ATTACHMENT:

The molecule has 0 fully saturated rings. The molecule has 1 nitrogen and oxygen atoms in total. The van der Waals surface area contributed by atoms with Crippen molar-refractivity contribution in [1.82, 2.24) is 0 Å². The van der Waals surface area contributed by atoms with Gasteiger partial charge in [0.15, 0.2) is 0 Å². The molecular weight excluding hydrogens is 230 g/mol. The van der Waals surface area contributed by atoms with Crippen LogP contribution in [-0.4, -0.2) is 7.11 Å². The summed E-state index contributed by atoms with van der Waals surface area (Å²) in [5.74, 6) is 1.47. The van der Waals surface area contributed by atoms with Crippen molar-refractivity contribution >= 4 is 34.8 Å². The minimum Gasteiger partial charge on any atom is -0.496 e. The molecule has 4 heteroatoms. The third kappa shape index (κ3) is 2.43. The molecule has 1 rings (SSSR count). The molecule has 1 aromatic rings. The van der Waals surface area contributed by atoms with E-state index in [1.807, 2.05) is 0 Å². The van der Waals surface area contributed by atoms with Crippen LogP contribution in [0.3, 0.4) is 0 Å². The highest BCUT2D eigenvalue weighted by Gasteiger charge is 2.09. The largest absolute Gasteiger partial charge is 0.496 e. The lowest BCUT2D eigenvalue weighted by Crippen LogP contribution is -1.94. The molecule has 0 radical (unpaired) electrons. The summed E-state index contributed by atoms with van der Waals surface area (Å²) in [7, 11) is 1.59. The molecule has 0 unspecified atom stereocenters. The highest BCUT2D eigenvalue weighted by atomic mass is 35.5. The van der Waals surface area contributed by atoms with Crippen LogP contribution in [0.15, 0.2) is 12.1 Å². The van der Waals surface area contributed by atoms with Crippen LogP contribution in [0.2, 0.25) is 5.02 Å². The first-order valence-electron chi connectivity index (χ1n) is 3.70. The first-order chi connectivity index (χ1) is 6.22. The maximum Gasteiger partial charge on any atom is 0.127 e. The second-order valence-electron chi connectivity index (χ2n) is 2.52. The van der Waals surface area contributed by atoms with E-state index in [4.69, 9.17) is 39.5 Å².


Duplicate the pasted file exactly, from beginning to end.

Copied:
The molecule has 0 fully saturated rings. The molecule has 1 nitrogen and oxygen atoms in total. The van der Waals surface area contributed by atoms with Crippen molar-refractivity contribution in [1.82, 2.24) is 0 Å². The van der Waals surface area contributed by atoms with Gasteiger partial charge in [0.15, 0.2) is 0 Å². The molecular weight excluding hydrogens is 230 g/mol. The van der Waals surface area contributed by atoms with Crippen LogP contribution in [-0.4, -0.2) is 7.11 Å². The summed E-state index contributed by atoms with van der Waals surface area (Å²) in [5.74, 6) is 1.47. The van der Waals surface area contributed by atoms with Crippen molar-refractivity contribution >= 4 is 34.8 Å². The minimum Gasteiger partial charge on any atom is -0.496 e. The molecule has 4 heteroatoms. The third kappa shape index (κ3) is 2.43. The molecule has 1 rings (SSSR count). The molecule has 1 aromatic rings. The van der Waals surface area contributed by atoms with E-state index in [1.807, 2.05) is 0 Å². The van der Waals surface area contributed by atoms with Crippen LogP contribution in [0.3, 0.4) is 0 Å². The highest BCUT2D eigenvalue weighted by Gasteiger charge is 2.09. The largest absolute Gasteiger partial charge is 0.496 e. The lowest BCUT2D eigenvalue weighted by Crippen LogP contribution is -1.94. The molecule has 0 radical (unpaired) electrons. The summed E-state index contributed by atoms with van der Waals surface area (Å²) in [7, 11) is 1.59. The molecule has 0 unspecified atom stereocenters. The highest BCUT2D eigenvalue weighted by atomic mass is 35.5. The van der Waals surface area contributed by atoms with Crippen LogP contribution in [0.15, 0.2) is 12.1 Å². The van der Waals surface area contributed by atoms with Crippen LogP contribution in [0.2, 0.25) is 5.02 Å². The first-order valence-electron chi connectivity index (χ1n) is 3.70. The first-order chi connectivity index (χ1) is 6.22. The maximum Gasteiger partial charge on any atom is 0.127 e. The second-order valence-electron chi connectivity index (χ2n) is 2.52. The van der Waals surface area contributed by atoms with E-state index in [4.69, 9.17) is 39.5 Å².